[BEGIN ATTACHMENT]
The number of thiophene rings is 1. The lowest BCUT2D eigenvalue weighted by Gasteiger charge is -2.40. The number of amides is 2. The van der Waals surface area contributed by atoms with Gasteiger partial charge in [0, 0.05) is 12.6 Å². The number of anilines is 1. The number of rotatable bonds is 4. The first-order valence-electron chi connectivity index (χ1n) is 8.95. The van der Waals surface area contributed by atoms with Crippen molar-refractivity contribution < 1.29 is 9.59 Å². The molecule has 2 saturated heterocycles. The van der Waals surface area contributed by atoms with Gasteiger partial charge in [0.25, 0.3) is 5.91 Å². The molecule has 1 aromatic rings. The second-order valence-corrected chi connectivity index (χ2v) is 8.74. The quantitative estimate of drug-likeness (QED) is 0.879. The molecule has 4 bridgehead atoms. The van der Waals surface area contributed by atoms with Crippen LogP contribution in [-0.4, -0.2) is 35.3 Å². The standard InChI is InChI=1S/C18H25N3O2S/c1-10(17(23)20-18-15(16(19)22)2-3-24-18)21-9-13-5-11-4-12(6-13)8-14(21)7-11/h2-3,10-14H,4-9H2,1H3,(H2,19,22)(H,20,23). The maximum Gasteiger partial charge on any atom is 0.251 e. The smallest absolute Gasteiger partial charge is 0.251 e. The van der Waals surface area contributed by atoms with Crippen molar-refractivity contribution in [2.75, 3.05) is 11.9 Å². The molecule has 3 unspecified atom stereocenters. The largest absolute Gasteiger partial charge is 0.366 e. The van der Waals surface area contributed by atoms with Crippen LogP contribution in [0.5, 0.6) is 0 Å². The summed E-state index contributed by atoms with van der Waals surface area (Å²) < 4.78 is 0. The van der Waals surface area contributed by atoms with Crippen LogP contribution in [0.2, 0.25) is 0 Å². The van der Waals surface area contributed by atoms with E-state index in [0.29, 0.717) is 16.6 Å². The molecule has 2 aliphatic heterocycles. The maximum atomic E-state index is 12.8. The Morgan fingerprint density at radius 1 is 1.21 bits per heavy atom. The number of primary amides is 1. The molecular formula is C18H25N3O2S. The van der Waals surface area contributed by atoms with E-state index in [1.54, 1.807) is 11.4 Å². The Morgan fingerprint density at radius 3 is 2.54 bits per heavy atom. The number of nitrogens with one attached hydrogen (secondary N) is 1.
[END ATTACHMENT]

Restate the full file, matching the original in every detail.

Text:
The number of thiophene rings is 1. The lowest BCUT2D eigenvalue weighted by Gasteiger charge is -2.40. The number of amides is 2. The van der Waals surface area contributed by atoms with Gasteiger partial charge in [0, 0.05) is 12.6 Å². The number of anilines is 1. The number of rotatable bonds is 4. The first-order valence-electron chi connectivity index (χ1n) is 8.95. The van der Waals surface area contributed by atoms with Crippen molar-refractivity contribution < 1.29 is 9.59 Å². The molecule has 2 saturated heterocycles. The van der Waals surface area contributed by atoms with Gasteiger partial charge in [0.25, 0.3) is 5.91 Å². The molecule has 1 aromatic rings. The second-order valence-corrected chi connectivity index (χ2v) is 8.74. The quantitative estimate of drug-likeness (QED) is 0.879. The molecule has 4 bridgehead atoms. The van der Waals surface area contributed by atoms with Crippen LogP contribution in [-0.4, -0.2) is 35.3 Å². The standard InChI is InChI=1S/C18H25N3O2S/c1-10(17(23)20-18-15(16(19)22)2-3-24-18)21-9-13-5-11-4-12(6-13)8-14(21)7-11/h2-3,10-14H,4-9H2,1H3,(H2,19,22)(H,20,23). The maximum Gasteiger partial charge on any atom is 0.251 e. The smallest absolute Gasteiger partial charge is 0.251 e. The van der Waals surface area contributed by atoms with Crippen molar-refractivity contribution in [2.75, 3.05) is 11.9 Å². The molecule has 3 unspecified atom stereocenters. The largest absolute Gasteiger partial charge is 0.366 e. The van der Waals surface area contributed by atoms with Crippen LogP contribution in [0.5, 0.6) is 0 Å². The summed E-state index contributed by atoms with van der Waals surface area (Å²) < 4.78 is 0. The van der Waals surface area contributed by atoms with Crippen LogP contribution in [0.2, 0.25) is 0 Å². The van der Waals surface area contributed by atoms with E-state index in [0.29, 0.717) is 16.6 Å². The molecule has 2 aliphatic heterocycles. The maximum atomic E-state index is 12.8. The Morgan fingerprint density at radius 1 is 1.21 bits per heavy atom. The number of primary amides is 1. The molecular formula is C18H25N3O2S. The van der Waals surface area contributed by atoms with E-state index in [1.54, 1.807) is 11.4 Å². The Morgan fingerprint density at radius 3 is 2.54 bits per heavy atom. The number of nitrogens with one attached hydrogen (secondary N) is 1.